2) fill in a request form online (on arrival) or at the visa counter kiosks – depending on which option you use you may need
* passport (at least 6 months validity remaining after arrival date in Nepal)
* KIOSK hard/ONLINE digital photocopy of passport bio page
* KIOSK hard/ONLINE digital normal passport-sized photograph (35×45 mm) (there should be a photo booth on site in case you don’t have this)
* printed proof of COVID vaccination (we just sent our digital documents through e-mail, but they preferred a hard copy)
* address of your stay in Nepal (hotel e.g.)
* rarely: proof of sufficient funds, return flight ticket
3) pay your visa fee at the counter – cost depends on duration of stay
visa fees: 15 Days – 30 / USD 30 Days – 50 USD / 90 Days – 125 USD


Visa fees can only be paid in cash US dollar/euro/Nepalese Rupee
(To our knowledge and experience)
and the dollar/euro notes you pay with should be in PERFECT CONDITION!
The smallest writing, crack, ripple, bleaching of the notes will lead to immigration officials not accepting the note.

Extending visa
will cost you more than initial choice at entry
A three month visa costs $125 (2022). Extending a one month visa to three months will cost you $50 + $180 which is $230 dollar!

Extending the visa is peanuts, it shouldn’t take too long and you can do it in both Pokhara and Kathmandu, at the immigration office. You have to bring your passport (with your visa inside) and fill in an application form online (on the local computer or on your smartphone). After you filled it in, you hand over your passport and the staff will do the rest. You can extend your visa multiple times, so since the extension is expensive, it’s better to only extend for the duration you expect to stay and if needed, just repeat the process.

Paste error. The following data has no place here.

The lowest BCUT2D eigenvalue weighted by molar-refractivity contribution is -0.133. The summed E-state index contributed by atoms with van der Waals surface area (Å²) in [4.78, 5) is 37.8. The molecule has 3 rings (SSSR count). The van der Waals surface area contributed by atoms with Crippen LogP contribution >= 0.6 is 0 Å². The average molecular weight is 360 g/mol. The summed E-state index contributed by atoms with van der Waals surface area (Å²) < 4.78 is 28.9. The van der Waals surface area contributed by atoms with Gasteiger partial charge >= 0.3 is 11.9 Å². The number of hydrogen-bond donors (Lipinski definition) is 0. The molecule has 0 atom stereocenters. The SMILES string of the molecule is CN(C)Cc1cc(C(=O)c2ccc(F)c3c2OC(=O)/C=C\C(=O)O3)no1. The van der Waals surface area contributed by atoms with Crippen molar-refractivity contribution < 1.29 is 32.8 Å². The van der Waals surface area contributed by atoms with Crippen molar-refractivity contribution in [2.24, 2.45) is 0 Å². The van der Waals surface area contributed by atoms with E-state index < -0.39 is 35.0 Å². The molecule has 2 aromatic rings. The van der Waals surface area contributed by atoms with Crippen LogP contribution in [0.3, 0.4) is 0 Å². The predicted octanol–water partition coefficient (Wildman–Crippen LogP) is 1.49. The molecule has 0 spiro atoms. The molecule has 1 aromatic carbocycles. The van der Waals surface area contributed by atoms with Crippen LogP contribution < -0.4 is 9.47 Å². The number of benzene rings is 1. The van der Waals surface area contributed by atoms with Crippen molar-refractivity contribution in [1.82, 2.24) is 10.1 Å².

Best time of the year to visit

October-November and April-May.
The best months to visit the Annapurna region weather wise. During these months you will be able to enjoy the spectacular views because you can can find clear skies and lots of sun and the temperatures will be comfortable during the day and nice (or bearable) at night. Since most trekkers are aware of this, these months will also be the busiest.
Late May-early September
This time of the year there is often monsoon so a lot of rain will fall and some roads may be closed/damaged. But the advantage is less people on the trails!
We even heard stories of people that were stuck for 4 days at Thorang High Camp (4800 m) at the beginning of October because it was still raining a lot and the rain turned into heavy snowfall at Thorang La Pass making it impossible to cross.
Mid-December-mid March
If you visit in this time frame, temperatures will be so low that the days (and especially nights) can be unbearable. Also heavy snowfall may lead to trails (and Thorang La Pass) being closed. But again, almost no trekkers on the trail (probably for good reason though).